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  1. blueeye's Avatar
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    #1

    Cockney punter

    Can anyone help me with the highlighted expression?


    Our teachers at LT&C had their A levels and the odd teaching certificate.
    It is astonishing how a black crepe robe worn over a coat or a
    blouse gives a Cockney punter or a Covent Garden flower girl the gravitas
    of an Oxford don. Accent be damned in Africa, as long as itís foreign
    and you have the right skin color.


    Thank you very much

  2. emsr2d2's Avatar
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    #2

    Re: Cockney punter

    Quote Originally Posted by blueeye View Post
    Can anyone help me with the highlighted expression?


    Our teachers at LT&C had their A levels and the odd teaching certificate.
    It is astonishing how a black crepe robe worn over a coat or a
    blouse gives a Cockney punter or a Covent Garden flower girl the gravitas
    of an Oxford don. Accent be damned in Africa, as long as itís foreign
    and you have the right skin color.


    Thank you very much
    A Cockney is someone from East London (specifically someone who was born within earshot of the Bow Bells) - though completely unfairly, it is usually considered that Cockneys are lower class and less well-educated than some other Londoners.

    A "punter" is a slang word for a customer (more rudely, specifically, sometimes a man who visits prostitutes).

    The article suggests that putting on the black robe of a university graduate means that you can no longer tell what class or educational level someone is.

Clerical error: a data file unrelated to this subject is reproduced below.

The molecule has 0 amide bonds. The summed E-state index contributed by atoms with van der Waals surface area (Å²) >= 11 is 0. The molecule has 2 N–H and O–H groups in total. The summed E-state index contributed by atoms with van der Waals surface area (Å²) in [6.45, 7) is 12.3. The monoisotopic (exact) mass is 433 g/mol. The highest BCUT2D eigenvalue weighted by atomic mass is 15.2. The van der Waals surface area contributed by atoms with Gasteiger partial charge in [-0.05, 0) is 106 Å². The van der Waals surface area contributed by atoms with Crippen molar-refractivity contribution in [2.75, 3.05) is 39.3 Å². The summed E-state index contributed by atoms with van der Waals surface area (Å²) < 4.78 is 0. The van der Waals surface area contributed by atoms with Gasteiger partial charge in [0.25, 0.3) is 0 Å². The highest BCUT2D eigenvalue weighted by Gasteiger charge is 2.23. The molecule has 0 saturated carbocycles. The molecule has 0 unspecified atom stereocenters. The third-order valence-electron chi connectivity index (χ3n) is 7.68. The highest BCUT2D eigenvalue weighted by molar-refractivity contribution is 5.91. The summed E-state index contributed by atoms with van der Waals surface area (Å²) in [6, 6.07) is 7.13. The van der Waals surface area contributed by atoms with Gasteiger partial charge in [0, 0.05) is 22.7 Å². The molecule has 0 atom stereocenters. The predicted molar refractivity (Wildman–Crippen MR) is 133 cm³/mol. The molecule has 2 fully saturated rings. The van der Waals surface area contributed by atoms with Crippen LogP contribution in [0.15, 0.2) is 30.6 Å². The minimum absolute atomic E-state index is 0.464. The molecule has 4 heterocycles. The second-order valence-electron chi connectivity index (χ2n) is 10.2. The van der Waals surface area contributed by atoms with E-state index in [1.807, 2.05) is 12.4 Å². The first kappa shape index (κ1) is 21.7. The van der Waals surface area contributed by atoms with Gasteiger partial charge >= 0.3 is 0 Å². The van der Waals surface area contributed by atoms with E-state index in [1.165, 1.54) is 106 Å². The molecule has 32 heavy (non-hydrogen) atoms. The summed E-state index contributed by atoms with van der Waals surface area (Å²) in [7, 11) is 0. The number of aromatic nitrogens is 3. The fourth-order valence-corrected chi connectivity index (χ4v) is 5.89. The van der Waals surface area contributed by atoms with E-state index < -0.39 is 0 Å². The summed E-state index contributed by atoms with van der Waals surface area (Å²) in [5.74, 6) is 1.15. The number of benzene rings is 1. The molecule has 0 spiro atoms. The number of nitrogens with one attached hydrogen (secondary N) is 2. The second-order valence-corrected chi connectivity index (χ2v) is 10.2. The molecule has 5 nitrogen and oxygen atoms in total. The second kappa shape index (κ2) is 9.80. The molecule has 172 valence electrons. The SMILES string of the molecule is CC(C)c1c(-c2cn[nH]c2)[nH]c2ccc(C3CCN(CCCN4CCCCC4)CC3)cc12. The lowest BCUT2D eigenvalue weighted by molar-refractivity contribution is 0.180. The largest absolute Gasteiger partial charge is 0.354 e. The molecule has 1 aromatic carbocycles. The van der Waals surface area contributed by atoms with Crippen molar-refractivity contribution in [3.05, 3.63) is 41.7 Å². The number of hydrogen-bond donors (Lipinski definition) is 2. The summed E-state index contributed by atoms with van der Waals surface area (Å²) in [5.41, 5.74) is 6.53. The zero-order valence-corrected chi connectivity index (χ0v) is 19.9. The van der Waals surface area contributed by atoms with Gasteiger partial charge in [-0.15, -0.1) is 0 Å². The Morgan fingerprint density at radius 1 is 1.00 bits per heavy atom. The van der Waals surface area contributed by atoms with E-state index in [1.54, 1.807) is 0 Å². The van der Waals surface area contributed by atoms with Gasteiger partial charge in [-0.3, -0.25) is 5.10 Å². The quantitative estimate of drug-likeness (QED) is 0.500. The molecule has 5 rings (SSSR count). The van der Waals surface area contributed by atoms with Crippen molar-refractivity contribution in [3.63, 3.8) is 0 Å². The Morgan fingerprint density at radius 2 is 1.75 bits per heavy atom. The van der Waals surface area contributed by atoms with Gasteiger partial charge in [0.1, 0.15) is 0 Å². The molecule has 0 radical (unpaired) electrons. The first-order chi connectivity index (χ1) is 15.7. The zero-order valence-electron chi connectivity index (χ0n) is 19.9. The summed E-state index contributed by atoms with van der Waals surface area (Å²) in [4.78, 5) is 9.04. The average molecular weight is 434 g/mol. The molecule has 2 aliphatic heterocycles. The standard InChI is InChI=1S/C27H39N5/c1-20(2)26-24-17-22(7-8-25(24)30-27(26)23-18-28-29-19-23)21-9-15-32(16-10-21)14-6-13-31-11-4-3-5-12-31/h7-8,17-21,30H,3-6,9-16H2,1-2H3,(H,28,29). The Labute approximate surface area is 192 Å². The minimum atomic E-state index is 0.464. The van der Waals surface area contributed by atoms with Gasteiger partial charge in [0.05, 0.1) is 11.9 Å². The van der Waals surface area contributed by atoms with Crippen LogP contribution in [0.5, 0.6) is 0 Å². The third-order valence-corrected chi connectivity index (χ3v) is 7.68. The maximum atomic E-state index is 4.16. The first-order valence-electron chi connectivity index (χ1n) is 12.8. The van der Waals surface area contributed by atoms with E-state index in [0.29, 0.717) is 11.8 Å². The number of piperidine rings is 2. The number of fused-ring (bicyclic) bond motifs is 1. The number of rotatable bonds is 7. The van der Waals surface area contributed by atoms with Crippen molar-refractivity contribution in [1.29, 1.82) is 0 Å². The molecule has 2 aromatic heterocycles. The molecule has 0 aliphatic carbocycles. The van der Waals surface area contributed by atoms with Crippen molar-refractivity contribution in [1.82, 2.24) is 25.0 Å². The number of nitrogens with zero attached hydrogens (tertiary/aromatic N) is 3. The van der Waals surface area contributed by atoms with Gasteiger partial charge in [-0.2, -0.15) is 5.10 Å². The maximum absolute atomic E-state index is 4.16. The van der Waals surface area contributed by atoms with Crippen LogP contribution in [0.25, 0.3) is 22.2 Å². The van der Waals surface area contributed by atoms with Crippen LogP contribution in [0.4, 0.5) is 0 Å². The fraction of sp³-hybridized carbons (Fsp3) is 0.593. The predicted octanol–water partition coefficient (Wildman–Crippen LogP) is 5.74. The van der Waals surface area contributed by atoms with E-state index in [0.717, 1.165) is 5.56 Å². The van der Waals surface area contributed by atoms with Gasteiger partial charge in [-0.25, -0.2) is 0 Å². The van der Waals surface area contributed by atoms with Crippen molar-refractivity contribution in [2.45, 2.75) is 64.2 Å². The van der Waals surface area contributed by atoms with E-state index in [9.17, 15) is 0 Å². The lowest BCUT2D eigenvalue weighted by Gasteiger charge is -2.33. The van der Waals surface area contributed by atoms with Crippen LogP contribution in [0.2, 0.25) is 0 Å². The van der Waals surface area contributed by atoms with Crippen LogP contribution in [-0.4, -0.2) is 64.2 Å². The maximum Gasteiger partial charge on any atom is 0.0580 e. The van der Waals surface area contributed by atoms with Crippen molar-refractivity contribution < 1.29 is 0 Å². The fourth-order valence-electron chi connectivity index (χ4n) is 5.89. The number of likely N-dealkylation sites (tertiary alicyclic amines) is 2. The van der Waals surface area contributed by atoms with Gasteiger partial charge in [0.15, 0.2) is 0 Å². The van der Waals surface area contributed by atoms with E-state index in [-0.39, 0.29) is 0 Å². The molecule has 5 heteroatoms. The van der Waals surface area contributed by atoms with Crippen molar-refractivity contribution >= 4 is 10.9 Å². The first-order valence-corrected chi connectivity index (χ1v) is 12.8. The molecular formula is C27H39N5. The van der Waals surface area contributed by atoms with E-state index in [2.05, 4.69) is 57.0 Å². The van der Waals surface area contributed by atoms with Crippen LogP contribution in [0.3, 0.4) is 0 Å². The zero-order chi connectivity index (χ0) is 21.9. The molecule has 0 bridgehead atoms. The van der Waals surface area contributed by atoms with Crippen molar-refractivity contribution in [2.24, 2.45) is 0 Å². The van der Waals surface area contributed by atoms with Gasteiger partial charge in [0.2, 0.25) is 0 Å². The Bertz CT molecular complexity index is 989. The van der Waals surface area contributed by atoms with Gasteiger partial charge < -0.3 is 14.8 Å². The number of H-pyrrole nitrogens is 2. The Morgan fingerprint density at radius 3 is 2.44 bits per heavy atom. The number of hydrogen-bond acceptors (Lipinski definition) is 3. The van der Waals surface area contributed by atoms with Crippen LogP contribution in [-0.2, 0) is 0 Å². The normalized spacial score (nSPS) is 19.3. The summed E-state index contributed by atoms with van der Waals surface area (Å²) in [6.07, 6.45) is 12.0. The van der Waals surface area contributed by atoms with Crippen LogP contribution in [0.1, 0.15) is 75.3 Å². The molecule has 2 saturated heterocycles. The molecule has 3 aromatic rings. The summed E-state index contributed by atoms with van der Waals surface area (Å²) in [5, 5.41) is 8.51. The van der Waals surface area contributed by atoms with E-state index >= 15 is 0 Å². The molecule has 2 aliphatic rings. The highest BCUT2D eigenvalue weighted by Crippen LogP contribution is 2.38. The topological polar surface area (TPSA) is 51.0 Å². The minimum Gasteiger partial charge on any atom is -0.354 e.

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    #3

    Re: Cockney punter

    The use of the word punter is a little strange to me- it does mean customer, but I think that something like stallholder/market trader, etc, might fit better as these would be more likely to be heard, like the flower girl, as they tried to sell things, rather than the customer.

  3. bhaisahab's Avatar
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    #4

    Re: Cockney punter

    Quote Originally Posted by Tdol View Post
    The use of the word punter is a little strange to me- it does mean customer, but I think that something like stallholder/market trader, etc, might fit better as these would be more likely to be heard, like the flower girl, as they tried to sell things, rather than the customer.
    I agree, I wonder where this text comes from. Perhaps the OP will enlighten us. Maybe the author meant cockney "coster" which is short for "costermonger" the old term for an east-end market trader or "barrow-boy".

  4. emsr2d2's Avatar
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    #5

    Re: Cockney punter

    Quote Originally Posted by Tdol View Post
    The use of the word punter is a little strange to me- it does mean customer, but I think that something like stallholder/market trader, etc, might fit better as these would be more likely to be heard, like the flower girl, as they tried to sell things, rather than the customer.
    I agree with you. Customer seems like a strange word (slang or otherwise) to use here. I checked every slang dictionary etc I could find, but could find no suggestion that punter is ever used to mean "seller". Various other meanings aside customer, but none that fit.

  5. blueeye's Avatar
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    #6

    Re: Cockney punter

    Quote Originally Posted by bhaisahab View Post
    I agree, I wonder where this text comes from. Perhaps the OP will enlighten us. Maybe the author meant cockney "coster" which is short for "costermonger" the old term for an east-end market trader or "barrow-boy".
    It's from Abraham Verghese's novel "Cutting for Stone".

  6. bhaisahab's Avatar
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    #7

    Re: Cockney punter

    Quote Originally Posted by blueeye View Post
    It's from Abraham Verghese's novel "Cutting for Stone".
    Ok, I see, so he's not British and may not know the exact terms very well.

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